Extensions

Kuiper allows user to customize the different kinds of extensions.

  • The source extension is used for extending different stream source, such as consuming data from other message brokers. Kuiper has built-in source support for MQTT broker.
  • Sink/Action extension is used for extending pub/push data to different targets, such as database, other message system, web interfaces or file systems. Built-in action support in Kuiper, see MQTT & log files.
  • Functions extension allows user to extend different functions that used in SQL. Built-in functions supported in Kuiper, see functions.

Kuiper extensions are based on golang plugin system. The general steps to make extensions are:

  1. Create the plugin package that implements required source, sink or function interface.
  2. Compile the plugin into a .so file, and put it into sources or sinks or functions folder under plugins folder.

Currently golang plugins are only supported on Linux and macOS which poses the same limitation for Kuiper extensions.

Naming

Notice that, there are some restrictions for the names:

  1. The name of .so file must be camel case with an upper case first letter. For example, MySource.so or MySink.so.
  2. The name of the export symbol of the plugin must be camel case with an upper case first letter.

Version

The user can optionally add a version string to the name of .so to help identify the version of the plugin. The version can be then retrieved through describe CLI command or REST API. The naming convention is to add a version string to the name after @v. The version can be any string. Below are some typical examples.

  • MySource@v1.0.0.so : version is 1.0.0
  • MySource@v20200331.so: version is 20200331

If multiple versions of plugins with the same name in place, only the latest version(ordered by the version string) will be taken effect.

Setup the plugin developing environment

It is required to build the plugin with exactly the same version of dependencies. And the plugin must implement interfaces exported by Kuiper, so the Kuiper project must be in the gopath.

A typical environment for developing plugins is to put the plugin and Kuiper in the same project. To set it up:

  1. Clone Kuiper project.
  2. Create the plugin implementation file inside plugins/sources or plugin/sinks or plugin/functions according to what extension type is developing.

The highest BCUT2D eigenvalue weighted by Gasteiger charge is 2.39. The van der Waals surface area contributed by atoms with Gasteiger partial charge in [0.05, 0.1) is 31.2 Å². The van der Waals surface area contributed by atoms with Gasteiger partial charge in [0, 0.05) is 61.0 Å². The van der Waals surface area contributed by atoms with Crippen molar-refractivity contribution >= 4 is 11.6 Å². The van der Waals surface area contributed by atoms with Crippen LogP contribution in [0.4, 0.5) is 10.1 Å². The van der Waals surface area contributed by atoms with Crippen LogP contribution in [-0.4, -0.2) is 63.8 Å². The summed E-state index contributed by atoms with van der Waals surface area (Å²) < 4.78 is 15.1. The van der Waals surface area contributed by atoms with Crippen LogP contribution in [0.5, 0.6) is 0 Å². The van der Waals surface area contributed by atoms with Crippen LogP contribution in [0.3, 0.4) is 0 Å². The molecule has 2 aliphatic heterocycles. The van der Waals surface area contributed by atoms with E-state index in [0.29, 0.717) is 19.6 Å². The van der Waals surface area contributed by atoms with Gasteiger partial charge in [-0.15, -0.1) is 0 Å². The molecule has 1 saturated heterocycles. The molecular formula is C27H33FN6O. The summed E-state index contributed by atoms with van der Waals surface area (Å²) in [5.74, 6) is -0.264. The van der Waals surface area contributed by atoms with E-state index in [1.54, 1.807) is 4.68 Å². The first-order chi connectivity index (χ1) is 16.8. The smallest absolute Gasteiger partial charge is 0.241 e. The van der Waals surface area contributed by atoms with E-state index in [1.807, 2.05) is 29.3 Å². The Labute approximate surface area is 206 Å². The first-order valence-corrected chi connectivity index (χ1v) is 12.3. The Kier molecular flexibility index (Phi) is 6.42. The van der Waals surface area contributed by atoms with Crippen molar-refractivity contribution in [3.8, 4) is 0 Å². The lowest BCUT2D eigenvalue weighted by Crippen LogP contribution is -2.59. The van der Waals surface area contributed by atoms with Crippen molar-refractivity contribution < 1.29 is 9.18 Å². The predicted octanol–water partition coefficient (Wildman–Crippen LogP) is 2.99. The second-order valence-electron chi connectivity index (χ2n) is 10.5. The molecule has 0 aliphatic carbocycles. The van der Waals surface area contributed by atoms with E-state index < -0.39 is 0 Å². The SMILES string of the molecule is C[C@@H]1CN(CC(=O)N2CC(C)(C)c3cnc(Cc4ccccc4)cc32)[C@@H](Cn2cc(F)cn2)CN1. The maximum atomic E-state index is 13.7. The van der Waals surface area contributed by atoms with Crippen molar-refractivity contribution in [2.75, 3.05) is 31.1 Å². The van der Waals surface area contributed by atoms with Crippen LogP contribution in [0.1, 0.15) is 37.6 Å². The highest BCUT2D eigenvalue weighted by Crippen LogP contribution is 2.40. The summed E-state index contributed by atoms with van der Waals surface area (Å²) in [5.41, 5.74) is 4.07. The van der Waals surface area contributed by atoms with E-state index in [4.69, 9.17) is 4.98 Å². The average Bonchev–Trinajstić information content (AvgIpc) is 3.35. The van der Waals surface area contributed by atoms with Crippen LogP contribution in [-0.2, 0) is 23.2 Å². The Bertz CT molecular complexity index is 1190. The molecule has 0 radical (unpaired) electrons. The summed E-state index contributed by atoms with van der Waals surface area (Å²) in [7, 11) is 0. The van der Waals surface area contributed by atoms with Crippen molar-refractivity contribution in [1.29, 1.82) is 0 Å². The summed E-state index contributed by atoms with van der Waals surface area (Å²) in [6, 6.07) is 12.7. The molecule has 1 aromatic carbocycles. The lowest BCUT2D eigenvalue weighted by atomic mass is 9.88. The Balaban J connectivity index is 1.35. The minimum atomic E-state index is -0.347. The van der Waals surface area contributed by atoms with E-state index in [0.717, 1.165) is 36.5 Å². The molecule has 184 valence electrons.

3. Build the file as plugin into the same folder. The build command is typically like:
    go build --buildmode=plugin -o plugins/sources/MySource.so plugins/sources/my_source.go
    

Plugin development

The development of plugins is to implement a specific interface according to the plugin type and export the implementation with a specific name. There are two types of exported symbol supported:

  1. Export a constructor function: Kuiper will use the constructor function to create a new instance of the plugin implementation for each load. So each rule will have one instance of the plugin and each instance will be isolated from others. This is the recommended way.

  2. Export an instance: Kuiper will use the instance as singleton for all plugin load. So all rules will share the same instance. For such implementation, the developer will need to handle the shared states to avoid any potential multi-thread problems. This mode is recommended where there are no shared states and the performance is critical. Especially, function extension is usually functional without internal state which is suitable for this mode.

Please read below for how to realize the different extensions.

State Storage

Kuiper extensions export a key value state storage interface for Source/Sink/Function through the context.

States are key-value pairs, where the key is a string and the value is arbitrary data. Keys are scoped to an individual extension.

You can access states within extensions using the putState, getState, incrCounter, getCounter and deleteState calls on the context object.

Below is an example of a function extension to access states. It will record the accumulate word count across a range of function calls.

func (f *accumulateWordCountFunc) Exec(args []interface{}, ctx api.FunctionContext) (interface{}, bool) {
    logger := ctx.GetLogger()    
    err := ctx.IncrCounter("allwordcount", len(strings.Split(args[0], args[1])))
    if err != nil {
        return err, false
    }
    if c, err := ctx.GetCounter("allwordcount"); err != nil   {
        return err, false
    } else {
        return c, true
    }
}

The state storage API includes

/**
 * Increase the builtin distributed counter referred by key
 * @param key The name of the key
 * @param amount The amount to be incremented
 * @return error if any 
 */
IncrCounter(key string, amount int) error
/**
 * Retrieve the counter value by key
 * @param key The name of the key
 * @return the counter value
 * @return error if any 
 */
GetCounter(key string) (int, error)
/**
 * Set or update the state value for the key.
 *
 * @param key name of the key
 * @param value state value of the key
 * @return error if any 
 */
PutState(key string, value interface{}) error
/**
 * Retrieve the state value for the key.
 *
 * @param key name of the key
 * @return the state value
 * @return error if any 
 */
GetState(key string) (interface{}, error)
/**
 * Delete the state value for the key.
 *
 * @param key name of the key
 * @return error if any 
 */
DeleteState(key string) error

State data type

The state can be any type. If the rule checkpoint mechanism is enabled, the state will be serialized by golang gob. So it is required to be gob compatibile. For custom data type, register the type by gob.Register(value interface{}) .

@© Copyright 2016-2019, EMQ Technologies Co., Ltd., powered by GitbookThe document reversion time: 2020-08-19 07:00:19

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